The Review: (please note that content portions of a review may contain spoilers)
In the first volume, Aya has returned home to see her mother. Her brother is hospitalized with serious injuries, and her father died protecting her. She wants to see her mother, to make sure she's alright. Unfortunately, her mother believes Aya killed her father and attacks her with a knife. The attack allows Ceres to take over Aya and try to kill every Mikage she sees. Yuhi, the only person there who's not a Mikage, tries to find a way to make Aya come back to herself before she succeeds. He's successful, but how he does it comes as a surprise to everyone.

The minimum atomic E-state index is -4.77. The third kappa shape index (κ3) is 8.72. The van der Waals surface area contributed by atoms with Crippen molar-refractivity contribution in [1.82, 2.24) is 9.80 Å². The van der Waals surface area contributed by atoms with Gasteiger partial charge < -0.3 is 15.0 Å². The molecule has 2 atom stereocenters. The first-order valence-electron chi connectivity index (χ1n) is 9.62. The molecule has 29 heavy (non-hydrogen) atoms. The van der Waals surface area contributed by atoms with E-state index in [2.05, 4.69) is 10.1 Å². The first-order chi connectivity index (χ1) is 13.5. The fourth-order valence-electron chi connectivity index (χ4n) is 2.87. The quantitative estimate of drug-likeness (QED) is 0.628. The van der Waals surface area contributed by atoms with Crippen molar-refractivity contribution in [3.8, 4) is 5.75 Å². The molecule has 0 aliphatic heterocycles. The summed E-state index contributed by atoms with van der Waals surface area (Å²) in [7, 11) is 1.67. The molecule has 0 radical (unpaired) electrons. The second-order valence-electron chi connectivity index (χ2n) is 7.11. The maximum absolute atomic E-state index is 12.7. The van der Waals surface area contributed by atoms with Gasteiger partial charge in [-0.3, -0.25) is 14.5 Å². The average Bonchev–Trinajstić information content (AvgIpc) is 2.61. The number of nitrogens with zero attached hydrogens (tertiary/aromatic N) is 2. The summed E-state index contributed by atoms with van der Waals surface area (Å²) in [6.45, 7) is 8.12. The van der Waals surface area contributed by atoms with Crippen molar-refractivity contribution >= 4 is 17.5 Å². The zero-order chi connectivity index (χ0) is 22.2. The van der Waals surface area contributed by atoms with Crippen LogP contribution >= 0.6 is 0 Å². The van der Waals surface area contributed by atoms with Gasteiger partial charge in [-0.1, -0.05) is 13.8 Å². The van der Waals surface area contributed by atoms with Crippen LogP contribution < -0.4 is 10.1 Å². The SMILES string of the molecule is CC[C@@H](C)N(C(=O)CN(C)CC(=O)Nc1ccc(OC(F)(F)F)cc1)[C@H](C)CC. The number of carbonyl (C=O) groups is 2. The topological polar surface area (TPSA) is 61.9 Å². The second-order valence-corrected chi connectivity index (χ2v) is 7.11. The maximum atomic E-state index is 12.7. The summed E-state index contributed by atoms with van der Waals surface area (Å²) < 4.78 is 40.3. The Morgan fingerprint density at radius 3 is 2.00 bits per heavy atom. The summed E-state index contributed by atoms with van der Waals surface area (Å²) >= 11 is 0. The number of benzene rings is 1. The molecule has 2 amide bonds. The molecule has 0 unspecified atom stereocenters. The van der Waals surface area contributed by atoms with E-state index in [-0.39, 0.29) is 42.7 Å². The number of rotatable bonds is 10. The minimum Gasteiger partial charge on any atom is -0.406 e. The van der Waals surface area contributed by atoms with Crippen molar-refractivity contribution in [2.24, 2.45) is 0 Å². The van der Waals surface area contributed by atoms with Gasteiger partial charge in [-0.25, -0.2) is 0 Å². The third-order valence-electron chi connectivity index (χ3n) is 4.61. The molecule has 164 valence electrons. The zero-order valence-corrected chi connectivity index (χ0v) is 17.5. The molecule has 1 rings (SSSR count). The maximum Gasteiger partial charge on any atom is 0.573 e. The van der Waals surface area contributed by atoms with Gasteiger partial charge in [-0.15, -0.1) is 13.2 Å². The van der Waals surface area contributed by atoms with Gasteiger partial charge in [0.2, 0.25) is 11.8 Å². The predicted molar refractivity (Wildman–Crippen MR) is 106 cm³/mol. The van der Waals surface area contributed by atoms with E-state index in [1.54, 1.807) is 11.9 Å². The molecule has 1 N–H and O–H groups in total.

Aya returns to the Aogiri house, but in the meantime, her twin brother Aki escapes from the Mikages. Toya finds him and instead of returning him, gives him a chance to see his sister. It's a happy reunion, but after they go to sleep holding hands, Ceres manifests and attempts to kill Aki. Yuhi once again brings Aya back to herself, but now that Aki sees what is going on with Aya, he agrees to stay away from her. When he leaves, Aya takes off running after him, but Toya stops her. He brings her back to his apartment where he explains more about Ceres and his involvement with the Mikage family.